Attention Span

photo: Thomas Hawk via Flickr

I wonder why short fiction isn’t as popular as the novel. Maybe because it’s more like a one night stand than the slower, longer term and, dare I say, more respectable relationships we have with certain novels. But I like the idea that within the span of a single night, in just an hour perhaps, I can glimpse another world and what it feels like being there. Some novels take days before you can walk away with that feeling. And the “short” stuff may be just the thing in a world where people have less time and patience (not to mention shrinking attention spans).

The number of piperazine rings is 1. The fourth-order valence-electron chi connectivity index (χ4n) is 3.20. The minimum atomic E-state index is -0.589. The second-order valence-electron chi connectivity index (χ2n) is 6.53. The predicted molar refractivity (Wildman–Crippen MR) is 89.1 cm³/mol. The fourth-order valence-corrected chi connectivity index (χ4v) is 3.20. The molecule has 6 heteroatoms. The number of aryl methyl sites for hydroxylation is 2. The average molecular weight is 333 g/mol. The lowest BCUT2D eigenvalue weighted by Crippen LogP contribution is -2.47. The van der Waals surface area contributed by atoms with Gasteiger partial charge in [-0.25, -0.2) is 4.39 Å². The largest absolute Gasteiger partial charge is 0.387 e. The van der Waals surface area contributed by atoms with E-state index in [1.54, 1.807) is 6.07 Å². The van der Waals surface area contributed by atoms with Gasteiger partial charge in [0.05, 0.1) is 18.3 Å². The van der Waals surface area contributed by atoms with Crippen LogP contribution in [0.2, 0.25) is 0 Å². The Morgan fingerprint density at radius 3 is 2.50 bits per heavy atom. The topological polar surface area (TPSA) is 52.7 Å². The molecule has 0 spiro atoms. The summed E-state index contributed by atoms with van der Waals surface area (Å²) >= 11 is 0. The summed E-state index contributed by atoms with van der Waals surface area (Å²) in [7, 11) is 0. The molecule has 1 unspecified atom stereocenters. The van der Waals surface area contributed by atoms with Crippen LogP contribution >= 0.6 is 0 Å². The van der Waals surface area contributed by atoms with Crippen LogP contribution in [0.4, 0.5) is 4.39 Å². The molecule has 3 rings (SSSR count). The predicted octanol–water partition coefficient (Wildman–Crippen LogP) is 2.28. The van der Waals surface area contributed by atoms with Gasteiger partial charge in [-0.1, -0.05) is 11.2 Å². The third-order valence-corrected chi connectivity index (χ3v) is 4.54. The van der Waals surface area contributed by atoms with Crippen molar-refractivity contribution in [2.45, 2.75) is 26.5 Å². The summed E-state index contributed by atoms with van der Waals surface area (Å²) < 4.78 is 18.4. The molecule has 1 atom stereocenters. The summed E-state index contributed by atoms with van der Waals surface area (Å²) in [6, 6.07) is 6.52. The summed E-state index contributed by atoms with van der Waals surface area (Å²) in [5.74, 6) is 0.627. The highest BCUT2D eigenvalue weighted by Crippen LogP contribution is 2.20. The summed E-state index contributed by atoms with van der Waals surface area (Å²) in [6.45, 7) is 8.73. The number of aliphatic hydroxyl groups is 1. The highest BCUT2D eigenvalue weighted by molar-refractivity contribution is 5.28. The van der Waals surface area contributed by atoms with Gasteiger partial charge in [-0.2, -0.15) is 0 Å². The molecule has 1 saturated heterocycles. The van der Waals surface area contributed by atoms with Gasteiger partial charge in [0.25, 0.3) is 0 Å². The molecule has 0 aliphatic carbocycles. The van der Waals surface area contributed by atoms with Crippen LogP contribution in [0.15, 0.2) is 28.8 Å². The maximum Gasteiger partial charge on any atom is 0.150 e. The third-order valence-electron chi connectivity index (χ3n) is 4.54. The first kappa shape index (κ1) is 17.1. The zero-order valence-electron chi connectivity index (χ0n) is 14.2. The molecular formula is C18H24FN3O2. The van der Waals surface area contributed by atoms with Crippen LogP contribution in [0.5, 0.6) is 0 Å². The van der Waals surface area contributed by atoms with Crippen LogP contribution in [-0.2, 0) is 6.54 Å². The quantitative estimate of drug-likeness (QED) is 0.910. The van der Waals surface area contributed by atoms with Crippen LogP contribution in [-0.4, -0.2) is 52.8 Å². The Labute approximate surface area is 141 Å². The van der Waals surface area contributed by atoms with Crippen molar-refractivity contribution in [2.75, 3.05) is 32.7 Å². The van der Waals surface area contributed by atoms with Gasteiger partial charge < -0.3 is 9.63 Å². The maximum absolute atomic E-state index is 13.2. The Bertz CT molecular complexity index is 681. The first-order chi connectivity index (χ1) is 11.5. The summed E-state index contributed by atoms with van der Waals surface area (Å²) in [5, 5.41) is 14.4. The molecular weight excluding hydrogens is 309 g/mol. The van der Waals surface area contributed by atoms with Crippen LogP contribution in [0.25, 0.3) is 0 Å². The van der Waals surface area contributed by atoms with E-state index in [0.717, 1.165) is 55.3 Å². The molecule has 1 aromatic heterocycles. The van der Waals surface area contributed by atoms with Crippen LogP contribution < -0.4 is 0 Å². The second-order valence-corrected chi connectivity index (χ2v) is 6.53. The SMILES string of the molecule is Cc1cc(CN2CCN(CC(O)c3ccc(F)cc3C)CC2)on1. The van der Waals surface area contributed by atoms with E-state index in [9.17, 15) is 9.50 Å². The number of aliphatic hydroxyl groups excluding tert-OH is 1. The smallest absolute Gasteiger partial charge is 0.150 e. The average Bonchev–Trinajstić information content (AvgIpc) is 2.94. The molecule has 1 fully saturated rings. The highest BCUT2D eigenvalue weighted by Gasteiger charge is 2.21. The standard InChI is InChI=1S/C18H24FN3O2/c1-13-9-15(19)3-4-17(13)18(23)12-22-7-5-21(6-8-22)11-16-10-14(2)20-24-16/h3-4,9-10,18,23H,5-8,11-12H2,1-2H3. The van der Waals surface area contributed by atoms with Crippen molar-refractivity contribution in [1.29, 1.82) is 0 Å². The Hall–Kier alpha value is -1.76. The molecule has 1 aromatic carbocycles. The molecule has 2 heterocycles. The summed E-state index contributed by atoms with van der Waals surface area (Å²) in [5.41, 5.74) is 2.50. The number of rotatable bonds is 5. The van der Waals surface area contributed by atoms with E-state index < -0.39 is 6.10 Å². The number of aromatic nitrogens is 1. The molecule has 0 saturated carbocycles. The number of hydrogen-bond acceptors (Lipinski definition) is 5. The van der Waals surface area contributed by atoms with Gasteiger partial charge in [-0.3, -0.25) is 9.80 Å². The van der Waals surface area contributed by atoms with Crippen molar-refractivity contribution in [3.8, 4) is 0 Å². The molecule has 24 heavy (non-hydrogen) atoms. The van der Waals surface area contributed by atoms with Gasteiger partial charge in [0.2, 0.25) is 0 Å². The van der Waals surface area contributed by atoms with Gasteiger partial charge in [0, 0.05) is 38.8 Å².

The downside, maybe, is that short fiction tends to gratify us too quickly. On the upside, the good short always leaves the reader wanting more. A good short story is never too long, whereas the same thing might not be said for a good novel. I always wish a Flannery O’Connor story were the first chapter of a thousand-page epic. My favorite short fiction always resonates for some time after reading it, often times as long, or longer, than a good novel. Bartleby haunts me as much as Ahab. Maybe more. A sampling of what I’m talking about: Melville, Tolstoy, Kafka, Philip K. Dick, Robert Coover, Raymond Carver, Donald Barthelme, William H. Gass, Samuel R. Delaney, William T. Vollmann, Harold Jaffe, Eurudice, Elizabeth Ellen, Christine Boyka Kluge and Daryl Scroggins.